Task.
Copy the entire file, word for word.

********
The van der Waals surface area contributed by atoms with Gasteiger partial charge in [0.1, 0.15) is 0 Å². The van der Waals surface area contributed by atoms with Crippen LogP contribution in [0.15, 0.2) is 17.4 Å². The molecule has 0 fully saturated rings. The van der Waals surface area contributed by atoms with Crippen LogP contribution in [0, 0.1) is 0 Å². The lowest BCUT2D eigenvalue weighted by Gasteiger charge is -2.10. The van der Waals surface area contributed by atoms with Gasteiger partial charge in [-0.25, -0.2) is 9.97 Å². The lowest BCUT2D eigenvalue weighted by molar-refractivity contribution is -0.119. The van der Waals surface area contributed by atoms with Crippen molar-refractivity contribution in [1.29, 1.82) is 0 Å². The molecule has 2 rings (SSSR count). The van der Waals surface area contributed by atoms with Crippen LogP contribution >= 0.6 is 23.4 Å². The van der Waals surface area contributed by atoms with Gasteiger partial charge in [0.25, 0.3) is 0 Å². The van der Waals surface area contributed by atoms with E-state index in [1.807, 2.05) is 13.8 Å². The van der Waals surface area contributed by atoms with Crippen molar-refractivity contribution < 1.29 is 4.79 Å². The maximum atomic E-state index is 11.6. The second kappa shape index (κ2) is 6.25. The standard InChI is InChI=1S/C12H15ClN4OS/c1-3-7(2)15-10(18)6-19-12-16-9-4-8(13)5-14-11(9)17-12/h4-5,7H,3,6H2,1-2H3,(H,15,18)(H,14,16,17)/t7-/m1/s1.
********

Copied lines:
The van der Waals surface area contributed by atoms with Gasteiger partial charge in [0.1, 0.15) is 0 Å². The van der Waals surface area contributed by atoms with Crippen LogP contribution in [0.15, 0.2) is 17.4 Å². The molecule has 0 fully saturated rings. The van der Waals surface area contributed by atoms with Crippen LogP contribution in [0, 0.1) is 0 Å². The lowest BCUT2D eigenvalue weighted by Gasteiger charge is -2.10. The van der Waals surface area contributed by atoms with Gasteiger partial charge in [-0.25, -0.2) is 9.97 Å². The lowest BCUT2D eigenvalue weighted by molar-refractivity contribution is -0.119. The van der Waals surface area contributed by atoms with Crippen molar-refractivity contribution in [1.29, 1.82) is 0 Å². The molecule has 2 rings (SSSR count). The van der Waals surface area contributed by atoms with Crippen LogP contribution >= 0.6 is 23.4 Å². The van der Waals surface area contributed by atoms with Gasteiger partial charge in [0.25, 0.3) is 0 Å². The van der Waals surface area contributed by atoms with E-state index in [1.807, 2.05) is 13.8 Å². The van der Waals surface area contributed by atoms with Crippen molar-refractivity contribution < 1.29 is 4.79 Å². The maximum atomic E-state index is 11.6. The second kappa shape index (κ2) is 6.25. The standard InChI is InChI=1S/C12H15ClN4OS/c1-3-7(2)15-10(18)6-19-12-16-9-4-8(13)5-14-11(9)17-12/h4-5,7H,3,6H2,1-2H3,(H,15,18)(H,14,16,17)/t7-/m1/s1.